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As refugee food security returns to pre-pandemic levels, challenges remain — WFP report

By Mays Ibrahim Mustafa - Jun 03,2023 - Last updated at Jun 04,2023

AMMAN — Although the overall food security status of refugees has improved over the past year, certain household groups remain more vulnerable, and are therefore more likely to resort to negative coping strategies, according to the World Food Programme (WFP).

Examples of these vulnerable groups include households headed by women or unemployed individuals, as well as those including members with a disability, WFP stated in its Jordan Country Brief for April 2023. 

The report cited the results of WFP’s Food Security Outcome Monitoring for the first quarter of 2023, which showed that refugees’ food security levels have returned to pre-pandemic levels.

However, the past year has also witnessed a 25 per cent increase in the average amount of debt among refugees in both host communities and camps, the report stated. 

“Alarmingly, the dominant usage of debt is not for livelihood or business investment. Instead, food purchases, rent and health expenses consume most of it,” the report added. 

The report also showed that the total funding requirements for WFP’s Country Strategic Plan for 2023-2027 equal $997 million and its 2023 funding requirements equal $230 million. So far, the WFP has received $116 million this year.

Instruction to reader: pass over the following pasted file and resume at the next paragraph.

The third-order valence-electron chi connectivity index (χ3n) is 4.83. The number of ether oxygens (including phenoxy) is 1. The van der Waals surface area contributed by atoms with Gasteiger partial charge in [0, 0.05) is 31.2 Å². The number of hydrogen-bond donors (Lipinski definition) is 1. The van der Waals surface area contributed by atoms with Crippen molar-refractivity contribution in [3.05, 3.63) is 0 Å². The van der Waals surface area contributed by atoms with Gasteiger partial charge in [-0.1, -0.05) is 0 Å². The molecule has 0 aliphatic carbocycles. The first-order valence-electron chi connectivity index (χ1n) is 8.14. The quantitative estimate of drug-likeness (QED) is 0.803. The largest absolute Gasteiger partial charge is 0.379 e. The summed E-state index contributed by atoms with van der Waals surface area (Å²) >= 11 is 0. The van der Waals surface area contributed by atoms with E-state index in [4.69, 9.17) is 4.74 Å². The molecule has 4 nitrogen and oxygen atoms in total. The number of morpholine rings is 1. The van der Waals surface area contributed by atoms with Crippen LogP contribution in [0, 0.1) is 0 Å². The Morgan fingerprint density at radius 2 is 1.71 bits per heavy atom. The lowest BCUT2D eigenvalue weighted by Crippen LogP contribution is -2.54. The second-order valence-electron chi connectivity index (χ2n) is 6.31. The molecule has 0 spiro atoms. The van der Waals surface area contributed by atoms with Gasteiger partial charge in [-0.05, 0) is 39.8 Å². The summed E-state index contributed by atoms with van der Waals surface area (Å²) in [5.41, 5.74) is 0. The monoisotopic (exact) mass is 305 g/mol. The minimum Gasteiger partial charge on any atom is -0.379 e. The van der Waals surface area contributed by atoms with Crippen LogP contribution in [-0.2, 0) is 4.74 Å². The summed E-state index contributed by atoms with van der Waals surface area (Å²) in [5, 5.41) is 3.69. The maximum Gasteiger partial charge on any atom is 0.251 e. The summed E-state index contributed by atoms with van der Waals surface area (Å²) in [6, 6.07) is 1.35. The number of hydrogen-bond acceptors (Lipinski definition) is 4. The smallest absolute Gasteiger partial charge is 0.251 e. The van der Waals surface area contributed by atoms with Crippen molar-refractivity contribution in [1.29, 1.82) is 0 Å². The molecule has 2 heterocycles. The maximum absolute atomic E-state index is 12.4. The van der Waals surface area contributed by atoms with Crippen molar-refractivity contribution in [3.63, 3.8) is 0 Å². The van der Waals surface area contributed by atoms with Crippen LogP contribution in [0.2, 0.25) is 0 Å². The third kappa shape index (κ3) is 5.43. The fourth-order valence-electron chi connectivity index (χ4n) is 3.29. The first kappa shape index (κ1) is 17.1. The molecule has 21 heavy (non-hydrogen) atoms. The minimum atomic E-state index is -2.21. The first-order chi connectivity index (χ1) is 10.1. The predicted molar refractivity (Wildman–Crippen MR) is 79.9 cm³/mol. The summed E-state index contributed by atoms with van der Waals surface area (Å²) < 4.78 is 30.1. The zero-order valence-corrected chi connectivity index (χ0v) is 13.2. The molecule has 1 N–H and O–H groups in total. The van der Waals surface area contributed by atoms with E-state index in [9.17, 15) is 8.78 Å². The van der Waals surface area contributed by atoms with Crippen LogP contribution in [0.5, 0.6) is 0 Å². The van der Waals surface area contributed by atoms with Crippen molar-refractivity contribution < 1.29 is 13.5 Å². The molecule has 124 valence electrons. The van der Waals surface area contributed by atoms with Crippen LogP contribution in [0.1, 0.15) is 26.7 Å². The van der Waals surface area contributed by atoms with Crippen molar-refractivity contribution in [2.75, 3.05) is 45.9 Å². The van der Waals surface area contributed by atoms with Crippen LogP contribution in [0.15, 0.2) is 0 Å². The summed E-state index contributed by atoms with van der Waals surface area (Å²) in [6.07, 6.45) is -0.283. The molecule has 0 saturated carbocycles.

“Between May and October 2023, WFP requires $103 million to cover the food requirement of 465,000 refugees in camps and communities…,” it stated. 

In April 2023, WFP assisted around 590,000 people and administered roughly $14.1 million in cash-based transfers, according to the report. 

Around 459,000 refugees were provided with monthly food assistance through cash-based transfers in camps and host communities, 96 per cent of whom were Syrians, according to the report. 

“In support of the National Financial Inclusion Strategy, WFP is promoting financial inclusion among refugees by transitioning from the use of WFP-owned accounts to mobile money, which is the only refugee-owned account model presently authorised by the Central Bank of Jordan,” the report added. 

In April, 35 per cent, or around 111,000, of Syrian refugees in host communities received assistance through this modality, which was also introduced to over 1,600 families, equal to around 6,500 WFP beneficiaries, in the Azraq and Zaatari camps, the report continued. 

Additionally, the report pointed out that Jordan, which hosts the second-highest share of refugees per capita globally, is a “resource-poor, food-deficit country with dwindling energy and water resources and limited agricultural land”.

It showed that roughly 660,600 Syrian refugees and 80,000 refugees from other countries were registered with the UN Refugee Agency (UNHCR), as of March 2023. 

“This massive presence of refugees has put unprecedented pressure on Jordan's budgetary and natural resources, infrastructure, and labour market,” the report said.

“Nevertheless, Jordan has linked the attainment of its own national goals with a progressive approach to hosting refugees,” the report stated. 

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